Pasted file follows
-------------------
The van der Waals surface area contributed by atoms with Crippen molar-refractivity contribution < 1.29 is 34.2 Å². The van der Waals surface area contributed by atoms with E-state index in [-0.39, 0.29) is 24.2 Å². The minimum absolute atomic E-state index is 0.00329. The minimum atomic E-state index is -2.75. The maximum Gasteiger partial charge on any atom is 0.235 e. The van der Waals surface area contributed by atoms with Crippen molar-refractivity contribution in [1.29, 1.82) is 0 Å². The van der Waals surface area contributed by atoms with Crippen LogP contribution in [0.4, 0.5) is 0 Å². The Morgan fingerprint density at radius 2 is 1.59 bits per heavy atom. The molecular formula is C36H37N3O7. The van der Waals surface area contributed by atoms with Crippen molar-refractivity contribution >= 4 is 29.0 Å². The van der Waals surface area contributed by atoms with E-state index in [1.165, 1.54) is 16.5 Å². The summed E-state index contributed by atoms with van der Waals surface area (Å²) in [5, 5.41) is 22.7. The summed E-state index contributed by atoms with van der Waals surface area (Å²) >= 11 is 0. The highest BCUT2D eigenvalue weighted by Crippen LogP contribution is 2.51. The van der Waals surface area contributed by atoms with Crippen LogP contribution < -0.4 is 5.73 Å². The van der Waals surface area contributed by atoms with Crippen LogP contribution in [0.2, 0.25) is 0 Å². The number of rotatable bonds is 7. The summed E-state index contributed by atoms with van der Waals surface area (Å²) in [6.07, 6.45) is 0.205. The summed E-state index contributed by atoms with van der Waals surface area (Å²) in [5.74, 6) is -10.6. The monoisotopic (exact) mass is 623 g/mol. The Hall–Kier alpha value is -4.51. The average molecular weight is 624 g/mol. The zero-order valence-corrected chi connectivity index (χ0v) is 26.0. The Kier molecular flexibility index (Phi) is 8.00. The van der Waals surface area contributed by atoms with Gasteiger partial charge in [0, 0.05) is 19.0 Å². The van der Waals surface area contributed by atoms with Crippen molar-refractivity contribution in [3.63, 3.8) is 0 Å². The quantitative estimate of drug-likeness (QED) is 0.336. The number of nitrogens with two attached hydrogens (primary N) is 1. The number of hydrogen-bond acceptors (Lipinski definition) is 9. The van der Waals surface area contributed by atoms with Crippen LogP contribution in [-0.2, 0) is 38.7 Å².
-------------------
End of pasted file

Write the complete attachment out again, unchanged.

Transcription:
The van der Waals surface area contributed by atoms with Crippen molar-refractivity contribution < 1.29 is 34.2 Å². The van der Waals surface area contributed by atoms with E-state index in [-0.39, 0.29) is 24.2 Å². The minimum absolute atomic E-state index is 0.00329. The minimum atomic E-state index is -2.75. The maximum Gasteiger partial charge on any atom is 0.235 e. The van der Waals surface area contributed by atoms with Crippen molar-refractivity contribution in [1.29, 1.82) is 0 Å². The van der Waals surface area contributed by atoms with Crippen LogP contribution in [0.4, 0.5) is 0 Å². The Morgan fingerprint density at radius 2 is 1.59 bits per heavy atom. The molecular formula is C36H37N3O7. The van der Waals surface area contributed by atoms with Crippen molar-refractivity contribution >= 4 is 29.0 Å². The van der Waals surface area contributed by atoms with E-state index in [1.165, 1.54) is 16.5 Å². The summed E-state index contributed by atoms with van der Waals surface area (Å²) in [5, 5.41) is 22.7. The summed E-state index contributed by atoms with van der Waals surface area (Å²) >= 11 is 0. The highest BCUT2D eigenvalue weighted by Crippen LogP contribution is 2.51. The van der Waals surface area contributed by atoms with Crippen LogP contribution < -0.4 is 5.73 Å². The van der Waals surface area contributed by atoms with Crippen LogP contribution in [0.2, 0.25) is 0 Å². The number of rotatable bonds is 7. The summed E-state index contributed by atoms with van der Waals surface area (Å²) in [6.07, 6.45) is 0.205. The summed E-state index contributed by atoms with van der Waals surface area (Å²) in [5.74, 6) is -10.6. The monoisotopic (exact) mass is 623 g/mol. The Hall–Kier alpha value is -4.51. The average molecular weight is 624 g/mol. The zero-order valence-corrected chi connectivity index (χ0v) is 26.0. The Kier molecular flexibility index (Phi) is 8.00. The van der Waals surface area contributed by atoms with Gasteiger partial charge in [0, 0.05) is 19.0 Å². The van der Waals surface area contributed by atoms with Crippen molar-refractivity contribution in [3.63, 3.8) is 0 Å². The quantitative estimate of drug-likeness (QED) is 0.336. The number of nitrogens with two attached hydrogens (primary N) is 1. The number of hydrogen-bond acceptors (Lipinski definition) is 9. The van der Waals surface area contributed by atoms with Crippen LogP contribution in [-0.2, 0) is 38.7 Å².